Writing process

Writing process

The Writing process is both a key concept in the teaching of writing and an important research concept in the field of composition studies.

Research on the writing process (sometimes called the composing process) focuses on how writers draft, revise, and edit texts. Composing process research was pioneered by scholars such as Janet Emig in The Composing Processes of Twelfth Graders (1971),[1] Sondra Perl in "The Composing Processes of Unskilled College Writers (1979),[2] and Linda Flower and John R. Hayes in "A Cognitive Process Theory of Writing" (1981).[3]

Writing depends upon external pressures. Students need a sense of meaning and how what they write can be connected to the world outside of the classroom. According to Ann E. Berthoff, the job of a teacher "is to design sequences of assignments which let our students discover what language can do, what they can do with language".

The rest of this page will focus on the writing process as a term used in teaching. In 1972, Donald M. Murray published a brief manifesto titled "Teach Writing as a Process Not Product",[4] a phrase which became a rallying cry for many writing teachers. Ten years later, in 1982, Maxine Hairston argued that the teaching of writing had undergone a "paradigm shift" in moving from a focus on written products to writing processes.[5]

Generally the writing process is seen as consisting of five stages:

In addition to these steps, there are several other steps one must take to have a quality business report (or message). The first step is research, which constitutes of finding relevant information through formal & informal research methods and brainstorming. This enables students to generate ideas from different types of sources; to better understand and define the topic, with the goal of informing the receiver.

The next step is to organize. Cluster diagrams, scratch lists and outlines are very effective processes to utilize after defining the main topic. Individually or in a group, this step allows student (s) to explore all the different components of a subject before beginning to write. These points can be categorized and structured with sub categories, sub clusters or sub headings to have a clearer picture. Where to place the main idea in a report is another important element about organizing. Direct patterns provide the main idea in the beginning of a business message which is followed by its justifications and proofs, targeting a content audience. Whereas the indirect pattern provides justifications and proofs first and is then followed by the main idea in order to minimize negative reactions to a discontent audience.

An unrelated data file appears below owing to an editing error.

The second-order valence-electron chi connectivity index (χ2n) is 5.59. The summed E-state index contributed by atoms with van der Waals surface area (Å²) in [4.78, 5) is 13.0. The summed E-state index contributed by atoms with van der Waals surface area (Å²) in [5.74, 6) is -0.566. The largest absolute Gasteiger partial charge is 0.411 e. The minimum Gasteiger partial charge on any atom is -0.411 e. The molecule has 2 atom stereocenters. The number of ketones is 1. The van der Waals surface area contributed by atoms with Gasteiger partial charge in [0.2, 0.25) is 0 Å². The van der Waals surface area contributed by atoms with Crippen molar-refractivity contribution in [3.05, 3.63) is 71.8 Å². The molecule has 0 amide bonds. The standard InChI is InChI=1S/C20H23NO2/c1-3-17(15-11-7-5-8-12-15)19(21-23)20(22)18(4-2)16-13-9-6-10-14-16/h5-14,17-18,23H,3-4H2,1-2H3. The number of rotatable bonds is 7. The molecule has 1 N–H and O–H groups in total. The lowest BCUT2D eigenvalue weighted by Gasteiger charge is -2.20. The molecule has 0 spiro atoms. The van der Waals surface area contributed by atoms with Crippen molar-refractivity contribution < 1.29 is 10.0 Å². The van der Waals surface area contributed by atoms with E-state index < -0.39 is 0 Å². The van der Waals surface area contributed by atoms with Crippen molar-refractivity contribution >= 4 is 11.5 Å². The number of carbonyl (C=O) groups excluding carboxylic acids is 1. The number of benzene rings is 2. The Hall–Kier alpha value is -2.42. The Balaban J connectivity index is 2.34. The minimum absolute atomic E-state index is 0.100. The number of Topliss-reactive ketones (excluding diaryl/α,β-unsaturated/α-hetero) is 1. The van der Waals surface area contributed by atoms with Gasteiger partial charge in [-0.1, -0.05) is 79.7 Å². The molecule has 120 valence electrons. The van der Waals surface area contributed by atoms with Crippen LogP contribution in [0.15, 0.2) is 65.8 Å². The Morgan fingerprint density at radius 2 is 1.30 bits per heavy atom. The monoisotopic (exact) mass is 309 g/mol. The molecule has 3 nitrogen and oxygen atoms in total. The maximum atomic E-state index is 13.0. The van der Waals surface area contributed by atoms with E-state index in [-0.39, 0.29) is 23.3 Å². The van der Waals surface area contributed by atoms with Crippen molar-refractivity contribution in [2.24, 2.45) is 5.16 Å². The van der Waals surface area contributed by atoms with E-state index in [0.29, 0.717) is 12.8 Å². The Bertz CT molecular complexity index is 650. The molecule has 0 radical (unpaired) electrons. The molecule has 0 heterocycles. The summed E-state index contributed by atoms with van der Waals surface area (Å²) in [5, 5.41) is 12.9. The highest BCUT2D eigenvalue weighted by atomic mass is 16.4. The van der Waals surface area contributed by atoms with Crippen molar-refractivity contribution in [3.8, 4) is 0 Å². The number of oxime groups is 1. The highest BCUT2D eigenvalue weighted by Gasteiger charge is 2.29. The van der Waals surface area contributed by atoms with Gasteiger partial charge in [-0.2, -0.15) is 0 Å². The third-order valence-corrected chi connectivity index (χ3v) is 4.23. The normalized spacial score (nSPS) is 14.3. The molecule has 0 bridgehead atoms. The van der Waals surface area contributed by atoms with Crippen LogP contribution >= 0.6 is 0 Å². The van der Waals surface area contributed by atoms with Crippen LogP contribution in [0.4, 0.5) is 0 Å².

Finally the last step is to compose. Always start with a quickly written rough draft to get all your ideas on paper. Having a combination of short and long sentences with correct grammar is key to portray your idea. Breaking up a paper into paragraphs help separate each group of thought. There are direct paragraphs where the main sentence comes first to introduce something to your receiver and indirect paragraphs where the main idea is in the middle to portray persuasion and explanation. All sentences and paragraphs must be linked and consistent to one another.

These stages can be described at increasing levels of complexity for both younger students and more advanced writers. The five stages, however, are seldom described as fixed steps in a straightforward process. Rather, they tend to be viewed as overlapping parts of a complex whole or parts of a recursive process that are repeated multiple times throughout the writing process. Thus, for instance, a writer might find that, while editing a text, she needs to go back to draft more prose, or to revise earlier parts of what she has written.


Approaches to the Process

Dialectical process (Ann Berthoff Model)

As Ann Berthoff writes in her article "Learning the Uses of Chaos": "Learning to write means learning to tolerate ambiguity, to learn that the making of meaning is a dialectical process determined by perspective and context. Meanings change as we think about them; statements and events, significances and interpretations can mean different things to different people at different times." This suggests that meaning grows on the hinges of ambiguity, which raises the following questions: Can the writing process be taught? Can the writing process be learned?